First you laugh. Then you wonder why. This is the one-two punch of humor in art today, where laughter is nervous but never cheap, and comic turns are but the gateway to a world of doubt. Indeed, funny art comes so loaded with piercing ironies, sudden surrealities, and deadpan expressions of horror or grief that we cannot be sure if it is even okay to laugh. A lingering tendency among critics to dismiss artists who employ humor as mere jokers hasn’t prevented such artists from turning to satire with renewed vigor. Cartoon images now seem to be everywhere—in painting and sculpture as well as video and digital animation, tacked to walls or drawn directly on them. The funniest-looking figures, however, are less Popeye than R. Crumb’s bearded Mr. Natural, fraught with anxiety, swearing, sweating, and questioning every feeling and thought.
“This is why humor can be useful,” says Adam McEwen, a mordant, British-born New York artist, who has his first New York solo show opening next month at the Nicole Klagsbrun gallery. “It can destabilize a situation and, in a split second, draw the viewer in or allow something else out.”
What is that something else? Ask John Currin. “When I started making funny paintings,” he says, “they felt deeper and more about heavy things, like death and sex and love, that I always wanted my paintings to be about. The sillier they looked on the surface, the more they seemed to contain those feelings.”
He is not alone in this thinking. Consider Amy Cutler and her Tiger Mending, a demented 2003 gouache on paper. Evoking Rudyard Kipling’s Just So Stories, Cutler pictures three prim women sitting in tall grass, mending the hides of full-grown sleeping tigers. The women, all identical (surrogates for the artist), are so unruffled by the outlandish situation they might as well be at a quilting bee surrounded by kittens. It is a funny image, in a sardonic kind of way. It is also rather poignant.
British artist Sarah Lucas is another who approaches so-called women’s work, particularly in regard to sexual relations, with tongue firmly in cheek. Her 1990s erotic bunny sculptures—limp, seriously anorexic, stuffed nylon dolls, so exhausted they can hardly sit up in their straight-backed chairs—are as comic as they are pathetic. Ultimately, they discomfort more than they please.
Of course, that is the point. Art that makes you laugh does not really have to be funny—not just funny, that is. After all, a one-liner is simply that, a gag, an entertainment. For humor to exert any power in art, where meaning is layered and context is all, it must turn the ground on which it stands to jelly. As Lucas says, “If I make a female form out of a bucket and a couple of lightbulbs, that’s a very melancholy figure. It’s also kind of absurd.”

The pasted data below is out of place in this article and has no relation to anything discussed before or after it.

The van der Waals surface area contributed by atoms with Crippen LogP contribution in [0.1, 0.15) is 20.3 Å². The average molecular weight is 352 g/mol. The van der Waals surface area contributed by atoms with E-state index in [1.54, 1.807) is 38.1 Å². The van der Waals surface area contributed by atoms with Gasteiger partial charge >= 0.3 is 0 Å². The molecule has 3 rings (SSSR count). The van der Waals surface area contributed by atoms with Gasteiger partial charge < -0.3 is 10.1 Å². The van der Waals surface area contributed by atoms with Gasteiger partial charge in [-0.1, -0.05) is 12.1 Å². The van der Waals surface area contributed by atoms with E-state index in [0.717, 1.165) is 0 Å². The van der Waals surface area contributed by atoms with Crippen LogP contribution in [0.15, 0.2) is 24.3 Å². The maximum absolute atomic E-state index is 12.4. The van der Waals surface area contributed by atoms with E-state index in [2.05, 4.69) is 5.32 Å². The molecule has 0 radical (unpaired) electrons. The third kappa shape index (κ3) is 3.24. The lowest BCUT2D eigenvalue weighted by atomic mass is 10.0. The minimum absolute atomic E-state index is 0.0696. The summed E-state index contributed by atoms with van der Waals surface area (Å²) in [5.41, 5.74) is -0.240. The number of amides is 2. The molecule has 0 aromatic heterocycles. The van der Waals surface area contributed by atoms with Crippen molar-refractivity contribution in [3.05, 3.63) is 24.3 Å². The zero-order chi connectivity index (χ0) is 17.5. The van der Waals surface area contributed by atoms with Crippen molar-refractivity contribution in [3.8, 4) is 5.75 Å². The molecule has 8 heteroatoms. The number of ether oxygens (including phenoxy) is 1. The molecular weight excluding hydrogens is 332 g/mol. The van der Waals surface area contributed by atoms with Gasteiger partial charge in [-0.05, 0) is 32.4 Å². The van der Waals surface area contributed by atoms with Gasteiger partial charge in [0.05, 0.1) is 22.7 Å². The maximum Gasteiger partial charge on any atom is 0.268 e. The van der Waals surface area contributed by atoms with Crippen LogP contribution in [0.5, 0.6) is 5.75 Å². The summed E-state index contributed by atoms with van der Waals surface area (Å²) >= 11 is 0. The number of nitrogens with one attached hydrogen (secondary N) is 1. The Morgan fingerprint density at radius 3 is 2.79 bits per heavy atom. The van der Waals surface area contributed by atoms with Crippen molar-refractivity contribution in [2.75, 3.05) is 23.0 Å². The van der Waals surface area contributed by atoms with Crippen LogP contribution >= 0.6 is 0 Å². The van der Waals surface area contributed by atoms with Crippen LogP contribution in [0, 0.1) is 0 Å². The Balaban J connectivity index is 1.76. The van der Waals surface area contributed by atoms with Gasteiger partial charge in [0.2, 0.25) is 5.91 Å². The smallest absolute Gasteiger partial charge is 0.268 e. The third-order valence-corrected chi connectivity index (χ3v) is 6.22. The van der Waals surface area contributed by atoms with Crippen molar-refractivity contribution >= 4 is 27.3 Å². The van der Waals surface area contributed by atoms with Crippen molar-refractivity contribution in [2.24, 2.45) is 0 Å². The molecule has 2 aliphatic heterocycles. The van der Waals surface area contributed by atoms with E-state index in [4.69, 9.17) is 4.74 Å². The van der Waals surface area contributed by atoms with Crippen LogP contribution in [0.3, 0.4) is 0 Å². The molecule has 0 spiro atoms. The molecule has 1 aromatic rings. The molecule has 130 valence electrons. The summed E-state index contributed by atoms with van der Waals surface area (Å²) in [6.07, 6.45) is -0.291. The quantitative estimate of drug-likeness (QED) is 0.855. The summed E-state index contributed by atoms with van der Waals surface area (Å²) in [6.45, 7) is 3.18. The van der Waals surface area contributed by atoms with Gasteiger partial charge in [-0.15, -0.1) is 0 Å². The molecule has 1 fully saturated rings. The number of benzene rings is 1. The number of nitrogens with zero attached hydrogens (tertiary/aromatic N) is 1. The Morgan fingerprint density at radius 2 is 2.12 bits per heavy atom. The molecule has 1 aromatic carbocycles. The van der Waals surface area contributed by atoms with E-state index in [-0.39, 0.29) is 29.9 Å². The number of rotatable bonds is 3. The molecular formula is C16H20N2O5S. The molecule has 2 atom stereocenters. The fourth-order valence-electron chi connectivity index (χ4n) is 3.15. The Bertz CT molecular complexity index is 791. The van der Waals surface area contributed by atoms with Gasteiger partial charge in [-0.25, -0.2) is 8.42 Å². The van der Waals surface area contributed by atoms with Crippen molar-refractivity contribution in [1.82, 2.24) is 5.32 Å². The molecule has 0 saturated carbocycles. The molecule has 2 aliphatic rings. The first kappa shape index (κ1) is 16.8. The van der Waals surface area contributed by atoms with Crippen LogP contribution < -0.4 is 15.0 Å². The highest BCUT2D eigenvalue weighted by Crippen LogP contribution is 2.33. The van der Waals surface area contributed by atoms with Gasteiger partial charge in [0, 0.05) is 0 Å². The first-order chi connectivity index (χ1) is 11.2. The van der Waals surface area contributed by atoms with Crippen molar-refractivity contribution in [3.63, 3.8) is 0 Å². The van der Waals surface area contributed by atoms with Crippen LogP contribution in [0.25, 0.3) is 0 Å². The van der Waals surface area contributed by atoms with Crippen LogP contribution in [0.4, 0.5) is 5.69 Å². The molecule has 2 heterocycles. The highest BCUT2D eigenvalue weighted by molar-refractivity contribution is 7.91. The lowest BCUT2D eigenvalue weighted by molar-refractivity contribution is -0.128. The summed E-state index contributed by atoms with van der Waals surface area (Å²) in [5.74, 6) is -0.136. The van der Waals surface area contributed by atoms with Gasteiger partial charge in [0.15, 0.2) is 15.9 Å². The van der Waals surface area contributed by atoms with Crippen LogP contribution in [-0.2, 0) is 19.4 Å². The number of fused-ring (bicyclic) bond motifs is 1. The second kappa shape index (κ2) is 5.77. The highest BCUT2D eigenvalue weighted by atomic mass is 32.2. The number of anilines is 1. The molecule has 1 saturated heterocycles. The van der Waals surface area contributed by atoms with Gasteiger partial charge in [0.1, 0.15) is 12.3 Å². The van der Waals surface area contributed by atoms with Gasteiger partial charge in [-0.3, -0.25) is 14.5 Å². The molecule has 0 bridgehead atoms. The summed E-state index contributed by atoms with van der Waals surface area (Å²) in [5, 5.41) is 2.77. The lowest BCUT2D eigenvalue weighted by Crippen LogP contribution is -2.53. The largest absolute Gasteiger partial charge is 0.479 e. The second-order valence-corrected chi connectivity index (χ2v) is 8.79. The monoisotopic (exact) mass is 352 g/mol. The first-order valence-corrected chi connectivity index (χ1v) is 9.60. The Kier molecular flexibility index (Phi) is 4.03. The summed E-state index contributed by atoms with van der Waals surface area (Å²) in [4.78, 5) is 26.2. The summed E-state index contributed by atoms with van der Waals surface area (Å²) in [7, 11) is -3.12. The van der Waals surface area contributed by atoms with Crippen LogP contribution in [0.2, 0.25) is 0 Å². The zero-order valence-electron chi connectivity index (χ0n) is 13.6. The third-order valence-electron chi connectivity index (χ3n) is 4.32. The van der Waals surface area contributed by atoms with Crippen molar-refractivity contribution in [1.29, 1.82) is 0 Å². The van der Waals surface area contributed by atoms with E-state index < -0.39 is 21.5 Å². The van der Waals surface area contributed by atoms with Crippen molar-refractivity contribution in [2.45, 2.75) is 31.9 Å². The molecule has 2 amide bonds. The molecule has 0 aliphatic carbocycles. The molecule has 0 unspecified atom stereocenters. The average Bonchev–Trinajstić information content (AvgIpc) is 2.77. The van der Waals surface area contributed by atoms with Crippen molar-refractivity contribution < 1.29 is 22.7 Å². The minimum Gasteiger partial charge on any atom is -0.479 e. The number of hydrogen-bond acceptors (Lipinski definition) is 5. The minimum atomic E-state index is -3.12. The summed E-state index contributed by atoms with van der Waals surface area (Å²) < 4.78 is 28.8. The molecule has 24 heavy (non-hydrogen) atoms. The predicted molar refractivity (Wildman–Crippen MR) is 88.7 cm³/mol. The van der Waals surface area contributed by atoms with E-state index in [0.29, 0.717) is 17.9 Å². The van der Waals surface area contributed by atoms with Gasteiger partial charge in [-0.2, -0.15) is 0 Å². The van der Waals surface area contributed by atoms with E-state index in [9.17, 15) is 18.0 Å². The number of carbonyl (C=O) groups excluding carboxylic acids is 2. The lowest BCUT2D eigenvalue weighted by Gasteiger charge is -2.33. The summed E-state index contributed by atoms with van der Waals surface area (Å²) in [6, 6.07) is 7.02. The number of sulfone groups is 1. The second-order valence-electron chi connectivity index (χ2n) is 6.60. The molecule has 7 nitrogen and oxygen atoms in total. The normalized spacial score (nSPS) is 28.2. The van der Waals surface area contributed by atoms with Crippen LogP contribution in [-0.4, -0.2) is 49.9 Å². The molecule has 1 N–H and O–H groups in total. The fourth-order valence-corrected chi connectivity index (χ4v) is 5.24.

This witty-sad paradox has long legs in contemporary art. Take Dog Duet, a short 1975 video by William Wegman, featuring his weimaraners Fay Ray and Man Ray. With Wegman conducting off-camera, a tennis ball in hand, the dogs sit quietly, swinging only their expressive heads in a piece of canine choreography that is both cruelly funny and poetic.
Wegman made a number of such videos throughout the 1970s; though related directly to process art, some were biting enough to earn him commissions from Saturday Night Live. They will appear in a retrospective organized by the Whitney Museum’s new curator-at-large Joan Simon, that includes drawings, paintings, and photographs. (It opens next spring at the Addison Gallery of American Art, Andover, Massachusetts, and will travel to the Brooklyn Museum.) “I never made them to be funny,” Wegman says of the videos. “The humor came about through a search for a conceptual format of picture and word.”
Barbara Kruger hit her stride with the same format, in captioned images that, with great economy of means, created bruising cultural commentaries. One, an appropriated photograph of a housewife holding a magnifying glass, reads, “It’s a small world but not if you have to clean it.” The image later influenced a debate over a new living-wage law in the Los Angeles city council. “That’s the power of humor to carry a critique,” Kruger says.
Much of what we find funny, in life or art, is nasty, dark, violent, unforgiving, and often attended by the pain mirrored in the face of the classic clown. Think of Picasso’s Pierrots, the psychotic clowns of Bruce Nauman’s 1987 video installation Clown Torture, or Cindy Sherman’s recent series of ultrastylized but pathetic clowns. All reveal, rather than disguise, existential agonies that are also present in the “comic” scream of a Sam Kinison or the nasal snarl of a Lenny Bruce. But it is the poker-faced silent-film comedian Buster Keaton who remains the standard-bearer of an entirely visual, slapstick art that is funniest at its most despairing. “That’s art,” says Richard Prince. “So funny you could cry.”